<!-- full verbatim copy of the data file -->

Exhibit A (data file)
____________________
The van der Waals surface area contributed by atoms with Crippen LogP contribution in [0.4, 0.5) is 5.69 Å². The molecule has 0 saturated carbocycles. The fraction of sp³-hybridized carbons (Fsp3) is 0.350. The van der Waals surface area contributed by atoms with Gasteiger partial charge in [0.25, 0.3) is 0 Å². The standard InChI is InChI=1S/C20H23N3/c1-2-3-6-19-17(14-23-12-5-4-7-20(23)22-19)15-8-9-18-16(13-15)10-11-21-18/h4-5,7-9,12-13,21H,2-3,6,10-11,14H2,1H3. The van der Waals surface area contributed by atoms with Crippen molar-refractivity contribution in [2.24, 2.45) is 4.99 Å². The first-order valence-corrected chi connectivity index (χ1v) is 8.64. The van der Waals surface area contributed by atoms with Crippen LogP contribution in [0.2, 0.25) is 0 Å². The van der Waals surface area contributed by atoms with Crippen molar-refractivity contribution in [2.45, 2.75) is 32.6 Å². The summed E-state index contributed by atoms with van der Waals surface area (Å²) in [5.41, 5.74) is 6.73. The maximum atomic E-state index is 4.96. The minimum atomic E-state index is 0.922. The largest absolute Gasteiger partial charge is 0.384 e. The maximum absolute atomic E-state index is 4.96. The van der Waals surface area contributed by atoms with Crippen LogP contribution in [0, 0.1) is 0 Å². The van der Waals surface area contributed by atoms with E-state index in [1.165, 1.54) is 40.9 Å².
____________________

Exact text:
The van der Waals surface area contributed by atoms with Crippen LogP contribution in [0.4, 0.5) is 5.69 Å². The molecule has 0 saturated carbocycles. The fraction of sp³-hybridized carbons (Fsp3) is 0.350. The van der Waals surface area contributed by atoms with Gasteiger partial charge in [0.25, 0.3) is 0 Å². The standard InChI is InChI=1S/C20H23N3/c1-2-3-6-19-17(14-23-12-5-4-7-20(23)22-19)15-8-9-18-16(13-15)10-11-21-18/h4-5,7-9,12-13,21H,2-3,6,10-11,14H2,1H3. The van der Waals surface area contributed by atoms with Crippen molar-refractivity contribution in [2.24, 2.45) is 4.99 Å². The first-order valence-corrected chi connectivity index (χ1v) is 8.64. The van der Waals surface area contributed by atoms with Crippen LogP contribution in [0.2, 0.25) is 0 Å². The van der Waals surface area contributed by atoms with Crippen molar-refractivity contribution in [2.45, 2.75) is 32.6 Å². The summed E-state index contributed by atoms with van der Waals surface area (Å²) in [5.41, 5.74) is 6.73. The maximum atomic E-state index is 4.96. The minimum atomic E-state index is 0.922. The largest absolute Gasteiger partial charge is 0.384 e. The maximum absolute atomic E-state index is 4.96. The van der Waals surface area contributed by atoms with Crippen LogP contribution in [0, 0.1) is 0 Å². The van der Waals surface area contributed by atoms with E-state index in [1.165, 1.54) is 40.9 Å².